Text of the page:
How Notre Dame taught a scholar from India to smile

Author: Colleen Wilcox

Pooja Ranade

It was a picturesque morning in September following mass at the Basilica of the Sacred Heart when Pooja Ranade first realized that she was smiling.

“It wasn’t a natural thing for me,” reflects Ranade. “But I remember feeling so calm and happy – I wanted to hold on to that feeling.”

By the time she finished her walk around the lakes on campus, Ranade felt transformed and inspired by this new realization. The simple act of smiling connected her to campus in a way that she never imagined.

“I came to the realization that if I wanted to be a part of Notre Dame, I would have to be a part of a culture that is very open and welcoming,” says Ranade.

It’s not to say that the Fulbright Foreign Language Teaching Assistant (FLTA) from Pune, India has never smiled before she came to Notre Dame. While she considered herself a serious introvert, she would certainly smile at close family and friends. However, she says there are cultural differences that have influenced her as a professional, especially as an assistant professor of English at a university in India.

“When you work in India, you are supposed to be serious,” says Ranade. “As part of our work culture, you don’t automatically smile at strangers.”

Now, Ranade treats strangers like close friends. She craves that feeling of positivity and connectivity when she walks through campus. The extrovert convert felt empowered to share her story and give a voice to those who haven’t found their smile. She began reaching out to other international students on campus, looking for ways to connect and share experiences.

A space to connect

P 20190501 132721 BfRanade is pictured with other FLTAs in front of Touchdown Jesus

When she learned about a new intercultural conversation series hosted by the International Student and Scholars Affairs (ISSA) office, she was intrigued. In the spring, ISSA created an event called “Who’s at the Table? First Person Stories on Identity and Culture.” Through first person stories, students discuss their own explorations of culture and identity, which is meant to inspire and spark conversations for all attendees. The event targets international graduate students, but anyone who has spent a significant time outside of their home country and discovered something new about their story is welcome.

“I love that our international students, and our students studying abroad, are discovering who they are in ways they may not be able to in their home country,” says Leah Zimmer, director of ISSA.

“It’s important that we have space to have those conversations and share those insights with each other, because the questions and insights that our students have from around the world may help their peers discover something more about who they are.”

Without hesitation, Ranade volunteered to be a part of the series and tell her story. She kept playing that moment over and over again in her mind – the moment that she realized the power of a smile.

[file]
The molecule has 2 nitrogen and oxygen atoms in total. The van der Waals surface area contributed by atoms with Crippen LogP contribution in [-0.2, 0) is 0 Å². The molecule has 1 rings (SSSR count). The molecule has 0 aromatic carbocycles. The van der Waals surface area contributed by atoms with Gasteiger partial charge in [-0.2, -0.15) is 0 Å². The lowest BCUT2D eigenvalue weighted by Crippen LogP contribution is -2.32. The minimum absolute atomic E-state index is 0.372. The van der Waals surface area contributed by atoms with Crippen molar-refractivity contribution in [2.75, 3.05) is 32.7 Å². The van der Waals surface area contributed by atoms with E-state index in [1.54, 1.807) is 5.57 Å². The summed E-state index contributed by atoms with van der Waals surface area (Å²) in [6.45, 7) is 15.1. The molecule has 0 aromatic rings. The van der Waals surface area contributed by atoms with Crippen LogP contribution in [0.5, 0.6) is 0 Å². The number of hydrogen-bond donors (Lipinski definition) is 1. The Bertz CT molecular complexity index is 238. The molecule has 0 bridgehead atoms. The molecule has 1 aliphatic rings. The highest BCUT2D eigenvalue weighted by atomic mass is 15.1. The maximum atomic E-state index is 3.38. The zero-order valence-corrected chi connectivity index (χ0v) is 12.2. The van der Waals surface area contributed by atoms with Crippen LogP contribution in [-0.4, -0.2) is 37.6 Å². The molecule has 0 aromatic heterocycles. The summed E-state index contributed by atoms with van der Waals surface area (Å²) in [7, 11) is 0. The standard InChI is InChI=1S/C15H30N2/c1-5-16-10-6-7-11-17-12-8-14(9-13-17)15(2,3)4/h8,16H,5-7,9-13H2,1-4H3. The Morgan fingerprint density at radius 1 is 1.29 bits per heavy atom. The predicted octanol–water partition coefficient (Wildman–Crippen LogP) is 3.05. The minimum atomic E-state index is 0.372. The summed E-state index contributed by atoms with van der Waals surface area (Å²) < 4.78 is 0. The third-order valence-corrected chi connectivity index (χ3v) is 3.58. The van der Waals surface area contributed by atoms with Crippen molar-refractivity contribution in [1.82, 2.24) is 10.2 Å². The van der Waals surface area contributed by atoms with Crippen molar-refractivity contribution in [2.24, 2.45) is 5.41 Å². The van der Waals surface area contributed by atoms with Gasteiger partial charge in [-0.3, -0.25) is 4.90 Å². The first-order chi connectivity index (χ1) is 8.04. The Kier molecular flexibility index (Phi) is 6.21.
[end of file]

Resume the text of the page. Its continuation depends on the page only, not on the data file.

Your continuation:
“I had just traveled outside of India for the first time in my life and I arrived on campus,” starts Ranade.

“I remember someone welcoming me to Notre Dame and I instantly felt at home. When someone is smiling at you, it’s hard not to smile back.”

Ranade wasn’t sure if anyone would understand or relate. It became clear that other students and scholars shared similar experiences.

“As soon as I started talking, I noticed people nodding their heads,” says Ranade. “All of my tension and fears disappeared. On that day, I felt even more connected to the Notre Dame community.”

Dsc01698ISSA created a series focused on culture and identity, sparking conversations for all attendees

A cultural ambassador

From the beginning, she knew that her time on campus was limited to one year. She volunteered for as many events as possible, with the goal of developing new relationships and learning new cultures and perspectives. She was particularly close with the ten other FLTA scholars on campus. Through the highly competitive program hosted by the Center for the Study of Language and Cultures (CSLC), scholars teach language courses, take courses themselves, and participate in community outreach at local elementary schools.

“I’m providing these students a gateway to Indian culture and to the world,” reflects Ranade. “Smiling truly became a part of the job.”

Along with teaching at Notre Dame, Ranade also taught Hindi to local students at both Nuner Fine Arts Academy and Clay International Academy. She took her responsibilities as a cultural ambassador, both on and off campus, seriously. She particularly enjoyed interacting with the local community and young, vibrant students.

“I was impressed by the inquisitive nature of my students,” says Ranade. “They were so curious about the world beyond the walls outside of their classroom.”

A bright future

This summer, Ranade returned home following a year-long fellowship at Notre Dame. She hopes to pursue a doctorate in political science and continue teaching at the university level.

Ranade is thankful for the opportunity to share her language and culture with the Notre Dame community. Her program was full of enriching opportunities, allowing her to connect with students from around the world and fulfill professional development goals. Most importantly, it’s led to discoveries about herself. Ranade walked away with a new sense of confidence, a new set of friends, and a new smile.

“I am leaving as a truly different person thanks to Notre Dame and Fulbright,” says Ranade. “I am smiling right now as I think about my future.”

The first person series will resume in the fall. Students interested in sharing their stories are encouraged to sign up here.

Originally published by Colleen Wilcox at on June 04, 2019.